Microsoft Makes Hi-Def Mice More Affordable

These days Microsoft might be getting a lot of guff for pushing off the release dates for Windows Vista and Office until the dim, foggy future, but their hardware work is certainly churning out the pointing devices, with the new High Definition Wireless Laser Mouse 5000 and Wireless Optical Mouse 2000 featuring nifty ambidextrous designs and down-to-earth price tags.

The Wireless Laser Mouse 5000 offers a five-button design with a magnifier button for real-time enlargement and editing of any portion of a screen. (Never mind that, aside from being a nifty adaptive technology for the visually impaired, if your display is so small you can’t make out the details, it might be a good idea to look to something other than a mouse to solve the problem). The Wireless Optical Mouse 5000 also features a Tilt Wheel for navigating around large documents like spreadsheets and database reports, and should be available by late April for a retail price around $50.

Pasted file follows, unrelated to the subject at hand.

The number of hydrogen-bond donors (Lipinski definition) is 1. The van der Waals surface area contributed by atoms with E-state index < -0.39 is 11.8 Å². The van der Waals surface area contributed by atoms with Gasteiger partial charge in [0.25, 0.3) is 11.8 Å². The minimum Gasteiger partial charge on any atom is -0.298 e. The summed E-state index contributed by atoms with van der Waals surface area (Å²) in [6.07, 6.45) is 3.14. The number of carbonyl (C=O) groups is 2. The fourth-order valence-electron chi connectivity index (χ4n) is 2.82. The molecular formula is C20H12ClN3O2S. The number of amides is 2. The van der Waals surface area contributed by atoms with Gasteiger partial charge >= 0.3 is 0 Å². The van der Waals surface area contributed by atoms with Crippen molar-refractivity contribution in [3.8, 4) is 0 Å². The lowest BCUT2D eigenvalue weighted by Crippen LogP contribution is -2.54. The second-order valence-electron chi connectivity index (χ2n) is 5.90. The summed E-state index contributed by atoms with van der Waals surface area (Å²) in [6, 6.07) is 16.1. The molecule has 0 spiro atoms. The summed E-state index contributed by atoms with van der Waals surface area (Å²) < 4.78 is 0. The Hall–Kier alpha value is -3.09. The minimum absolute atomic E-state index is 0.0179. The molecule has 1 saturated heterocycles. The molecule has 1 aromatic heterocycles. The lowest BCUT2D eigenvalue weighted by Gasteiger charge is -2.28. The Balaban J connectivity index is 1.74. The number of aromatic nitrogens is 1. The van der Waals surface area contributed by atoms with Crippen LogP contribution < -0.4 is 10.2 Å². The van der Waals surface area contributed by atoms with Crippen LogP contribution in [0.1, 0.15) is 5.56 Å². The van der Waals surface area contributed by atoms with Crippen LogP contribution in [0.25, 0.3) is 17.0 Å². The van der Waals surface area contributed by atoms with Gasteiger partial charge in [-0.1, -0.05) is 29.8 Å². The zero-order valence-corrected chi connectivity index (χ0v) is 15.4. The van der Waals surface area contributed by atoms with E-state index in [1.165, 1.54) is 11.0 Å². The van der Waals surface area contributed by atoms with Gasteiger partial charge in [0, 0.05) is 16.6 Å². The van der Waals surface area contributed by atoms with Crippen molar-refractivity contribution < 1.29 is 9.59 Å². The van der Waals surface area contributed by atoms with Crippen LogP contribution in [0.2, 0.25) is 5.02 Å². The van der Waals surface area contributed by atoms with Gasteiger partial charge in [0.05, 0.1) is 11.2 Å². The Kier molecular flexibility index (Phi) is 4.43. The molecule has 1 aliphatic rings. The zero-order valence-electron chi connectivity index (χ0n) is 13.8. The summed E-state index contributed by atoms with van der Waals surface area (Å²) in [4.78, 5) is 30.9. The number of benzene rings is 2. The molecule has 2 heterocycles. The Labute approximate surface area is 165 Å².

The Wireless Optical Mouse 2000 is a three-button design with scroll wheel; it should be available in June with a retail price of $30.

Microsoft’s High Definition mouse technology scans at 1,000 dots per inch, offering greater precision for graphics professionals and others who rely on consistent, detailed mouse response. Microsoft’s High Definition mice capture 6,000 “frames” per second to track hand movement and ensure smooth tracking, and Microsoft’s High Definition Wireless Mice average more than six months of battery life.

Microsoft also relaunched its Wireless Notebook Optical Mouse 3000; the unit now features High Definition technology, and a $30 price tag. The new Wireless Notebook Optical Mouse 3000 is available today.